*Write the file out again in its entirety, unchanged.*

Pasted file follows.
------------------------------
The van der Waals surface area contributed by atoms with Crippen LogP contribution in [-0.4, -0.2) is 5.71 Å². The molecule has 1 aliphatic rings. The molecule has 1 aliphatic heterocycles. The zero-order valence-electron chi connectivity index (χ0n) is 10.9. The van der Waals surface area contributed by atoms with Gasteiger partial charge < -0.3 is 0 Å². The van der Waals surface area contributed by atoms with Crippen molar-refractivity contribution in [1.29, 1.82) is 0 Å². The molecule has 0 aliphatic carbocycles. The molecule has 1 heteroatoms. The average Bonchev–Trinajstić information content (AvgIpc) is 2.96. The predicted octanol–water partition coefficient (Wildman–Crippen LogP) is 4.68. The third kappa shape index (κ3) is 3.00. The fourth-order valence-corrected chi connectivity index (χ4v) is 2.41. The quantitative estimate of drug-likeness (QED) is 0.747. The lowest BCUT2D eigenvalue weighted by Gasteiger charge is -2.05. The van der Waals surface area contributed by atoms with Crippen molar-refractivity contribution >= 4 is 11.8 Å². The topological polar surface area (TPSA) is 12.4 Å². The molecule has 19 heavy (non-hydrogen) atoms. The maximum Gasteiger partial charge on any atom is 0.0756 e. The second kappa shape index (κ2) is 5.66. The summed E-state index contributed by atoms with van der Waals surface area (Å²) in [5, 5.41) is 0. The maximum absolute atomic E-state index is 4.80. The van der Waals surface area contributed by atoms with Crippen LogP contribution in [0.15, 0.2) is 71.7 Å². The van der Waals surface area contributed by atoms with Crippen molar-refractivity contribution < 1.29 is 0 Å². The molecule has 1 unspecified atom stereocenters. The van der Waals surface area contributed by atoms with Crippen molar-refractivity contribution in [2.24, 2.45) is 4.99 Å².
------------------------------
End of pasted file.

The van der Waals surface area contributed by atoms with Crippen LogP contribution in [-0.4, -0.2) is 5.71 Å². The molecule has 1 aliphatic rings. The molecule has 1 aliphatic heterocycles. The zero-order valence-electron chi connectivity index (χ0n) is 10.9. The van der Waals surface area contributed by atoms with Gasteiger partial charge < -0.3 is 0 Å². The van der Waals surface area contributed by atoms with Crippen molar-refractivity contribution in [1.29, 1.82) is 0 Å². The molecule has 0 aliphatic carbocycles. The molecule has 1 heteroatoms. The average Bonchev–Trinajstić information content (AvgIpc) is 2.96. The predicted octanol–water partition coefficient (Wildman–Crippen LogP) is 4.68. The third kappa shape index (κ3) is 3.00. The fourth-order valence-corrected chi connectivity index (χ4v) is 2.41. The quantitative estimate of drug-likeness (QED) is 0.747. The lowest BCUT2D eigenvalue weighted by Gasteiger charge is -2.05. The van der Waals surface area contributed by atoms with Crippen molar-refractivity contribution >= 4 is 11.8 Å². The topological polar surface area (TPSA) is 12.4 Å². The molecule has 19 heavy (non-hydrogen) atoms. The maximum Gasteiger partial charge on any atom is 0.0756 e. The second kappa shape index (κ2) is 5.66. The summed E-state index contributed by atoms with van der Waals surface area (Å²) in [5, 5.41) is 0. The maximum absolute atomic E-state index is 4.80. The van der Waals surface area contributed by atoms with Crippen LogP contribution in [0.15, 0.2) is 71.7 Å². The van der Waals surface area contributed by atoms with Crippen molar-refractivity contribution < 1.29 is 0 Å². The molecule has 1 unspecified atom stereocenters. The van der Waals surface area contributed by atoms with Crippen molar-refractivity contribution in [2.24, 2.45) is 4.99 Å².